Should he see you afterwards, he will forsake you,
and shake his head at you.

Sirach 13:1-7
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Principle above sap

That’s how it was. It was like we had had something in Jefferson for eighteen years and whether it has been right or whether it had been wrong to begin with didn’t matter anymore now because it was ours, we had lived with it and now it didn’t even show a scar, like the nail driven into the tree years ago that violated and outraged and anguished that tree. Except that the tree hasn’t got much choice either: either to put principle above sap and refuse the outrage and next year’s sap both, or accept the outrage and the sap for the privilege of going on being a tree as long as it can, until in time the nail disappears. It dont go away; it just stops being so glaring in sight, barked over; there is a lump, a bump of course, but after a while the other trees forgive that and everything else accepts that tree and that bump too until one day the saw or the axe goes into it and hits that old nail.

—William Faulkner, The Town, chap. 19
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Re-quotable

Quoted in this blog several years ago, even more apposite now:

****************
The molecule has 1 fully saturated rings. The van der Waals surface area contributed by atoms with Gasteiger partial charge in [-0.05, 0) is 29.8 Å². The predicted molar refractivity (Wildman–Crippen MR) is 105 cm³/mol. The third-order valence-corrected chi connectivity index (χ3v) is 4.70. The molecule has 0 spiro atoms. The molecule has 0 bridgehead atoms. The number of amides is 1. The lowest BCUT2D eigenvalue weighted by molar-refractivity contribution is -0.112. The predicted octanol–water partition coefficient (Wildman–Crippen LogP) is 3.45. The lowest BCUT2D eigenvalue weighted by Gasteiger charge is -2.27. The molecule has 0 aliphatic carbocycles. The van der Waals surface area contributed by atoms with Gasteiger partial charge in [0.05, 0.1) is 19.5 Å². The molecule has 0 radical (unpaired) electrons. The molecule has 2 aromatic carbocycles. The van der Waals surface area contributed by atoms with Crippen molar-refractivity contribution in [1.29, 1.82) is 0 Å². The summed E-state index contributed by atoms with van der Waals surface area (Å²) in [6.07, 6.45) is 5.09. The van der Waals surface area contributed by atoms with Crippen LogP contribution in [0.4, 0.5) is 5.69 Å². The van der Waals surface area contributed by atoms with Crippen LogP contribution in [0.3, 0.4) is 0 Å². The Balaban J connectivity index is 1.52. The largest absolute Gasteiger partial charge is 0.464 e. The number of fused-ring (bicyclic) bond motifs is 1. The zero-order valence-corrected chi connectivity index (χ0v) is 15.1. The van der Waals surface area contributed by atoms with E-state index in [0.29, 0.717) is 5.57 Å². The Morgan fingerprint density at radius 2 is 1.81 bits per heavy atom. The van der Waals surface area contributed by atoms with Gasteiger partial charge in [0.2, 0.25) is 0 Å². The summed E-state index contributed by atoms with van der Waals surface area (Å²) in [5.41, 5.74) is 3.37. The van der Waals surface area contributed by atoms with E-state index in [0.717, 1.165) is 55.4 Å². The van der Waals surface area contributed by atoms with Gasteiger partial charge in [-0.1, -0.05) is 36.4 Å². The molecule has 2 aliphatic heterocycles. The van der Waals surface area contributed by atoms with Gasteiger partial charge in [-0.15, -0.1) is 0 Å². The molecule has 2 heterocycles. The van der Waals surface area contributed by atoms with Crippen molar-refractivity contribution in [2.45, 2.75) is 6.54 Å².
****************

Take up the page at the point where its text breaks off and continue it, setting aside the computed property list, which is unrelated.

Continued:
ROY COHN. So send me my pills, with a get-well bouquet, PRONTO, or I’ll ring up CBS and sing Mike Wallace a song: (Sotto voce, with relish) the ballad of adorable Ollie North and his secret contra slush fund. (He holds the phone away from his ear; Martin is excited.) Oh you only think you know all I know. I don’t even know what all I know. Half the time I just make it up, and it still turns out to be true!

—Tony Kushner, Angels in America: Perestroika, Act 1 (“Spooj”) sc. 5
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Uber

          And yes, sure Shnorhk could
offer bottled water. And yes, more
is under pedal, but this makes little
difference here. Waste of fuel only.
Even if for customer Shnorhk still
pass car ahead.

          Faster is meaning always out-
running time to keep from running
out of time. This passing, though, is
just passing time.

—Mark Z. Danielewski, The Familiar, Volume 2, “Into the Forest,” p. 675

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R. Mutt